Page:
e’s a pretty good guy, Robert. Reasonably honest, compassionate, dependable—okay, maybe he’s a little too sarcastic, but all in all, he’s a decent human being. Which is exactly how his fucked-up family takes advantage of him, and why, since college, he’s strived to avoid them.
With the surprising death of his father, however, he finds himself being drawn back into the horrifying familial abyss. At its core is Robert’s mother Helen: she’s the glue that binds them—or rather, the sucking tar pit that entraps them? After her husband’s death, Helen embraces the role of “martyred widow” with the fervor of Mary Todd Lincoln. Robert’s older sister is Darlene—a born-again Christian with a successful husband, two perfect children and an addiction to alcohol, pills and extramarital sex. She believes Robert judges her, and she resents him deeply for it. His brother Lenny, on the other hand, resents Robert because he has a steady income. Ten years Robert’s senior, Lenny is still trying to live out the rock ‘n’ roll dream with his dying band, Pink Lloyd. Plagued by an enormous lack of talent, thinning hair and a hanging gut, at 45, Lenny is wildly bitter about life.
Though his mother is vastly unimpressed with Robert and uncertain what he does exactly for a living, she’s smart enough to realize that he is her only reliable offspring. And she works his sense of humanity like a maestro. To Robert’s perennial chagrin, his mother adores his older brother Lenny, while she remains blithely unaware that he’s a colossal failure. At the same time, she casually lobs damaging asides at her emotionally teetering daughter with the abandon of a troubled kid plucking wings off a fly. But, when all is said and done, Robert knows that beneath the darkness of his mother’s disparaging and stinging remarks… well, there’s a darker side.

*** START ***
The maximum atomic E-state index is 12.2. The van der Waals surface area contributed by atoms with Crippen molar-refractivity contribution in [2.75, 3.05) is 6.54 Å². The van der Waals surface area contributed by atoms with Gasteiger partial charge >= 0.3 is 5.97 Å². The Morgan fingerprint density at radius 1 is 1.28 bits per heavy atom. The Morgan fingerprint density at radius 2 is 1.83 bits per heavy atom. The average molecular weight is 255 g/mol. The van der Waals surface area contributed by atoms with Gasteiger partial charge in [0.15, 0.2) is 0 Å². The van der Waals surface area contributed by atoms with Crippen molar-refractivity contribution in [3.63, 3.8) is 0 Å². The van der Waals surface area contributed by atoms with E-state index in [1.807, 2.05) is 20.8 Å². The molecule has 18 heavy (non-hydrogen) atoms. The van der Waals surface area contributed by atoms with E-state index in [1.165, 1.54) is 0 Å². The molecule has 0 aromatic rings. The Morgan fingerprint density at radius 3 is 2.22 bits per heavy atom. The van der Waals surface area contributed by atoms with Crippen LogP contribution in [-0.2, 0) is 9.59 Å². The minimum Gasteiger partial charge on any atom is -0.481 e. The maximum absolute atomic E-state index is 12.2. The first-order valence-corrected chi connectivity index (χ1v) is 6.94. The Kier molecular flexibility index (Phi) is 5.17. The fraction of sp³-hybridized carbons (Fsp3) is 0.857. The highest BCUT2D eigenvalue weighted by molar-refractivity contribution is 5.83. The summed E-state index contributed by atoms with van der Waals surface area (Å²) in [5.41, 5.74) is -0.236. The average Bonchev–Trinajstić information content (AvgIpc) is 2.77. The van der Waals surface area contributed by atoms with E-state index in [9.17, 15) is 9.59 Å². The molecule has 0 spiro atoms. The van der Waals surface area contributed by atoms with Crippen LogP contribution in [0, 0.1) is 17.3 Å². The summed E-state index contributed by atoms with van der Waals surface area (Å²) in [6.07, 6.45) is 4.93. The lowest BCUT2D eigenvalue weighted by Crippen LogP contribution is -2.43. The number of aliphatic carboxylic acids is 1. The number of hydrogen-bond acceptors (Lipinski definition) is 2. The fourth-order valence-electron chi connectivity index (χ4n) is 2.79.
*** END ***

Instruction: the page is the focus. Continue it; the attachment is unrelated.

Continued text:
Things begin to change for Robert when he meets Amy, the beautiful sister of his gay, overweight, paraplegic neighbor. Amy is an astonishingly independent woman who captures his heart, and makes him realize that he doesn’t have to remain the victim of a destructive family. Meanwhile, Robert’s getting to know and care about his sister’s 10-year-old son Danny. During which, he sees that Danny’s childhood is similar to his own—that Robert’s sister is another version of his mother. These revelations—in the midst of his family’s jaw-dropping acts of selfishness—lead Robert to make the most crucial decision of his life.
Your family is your family.
Robert Nirth has always believed that.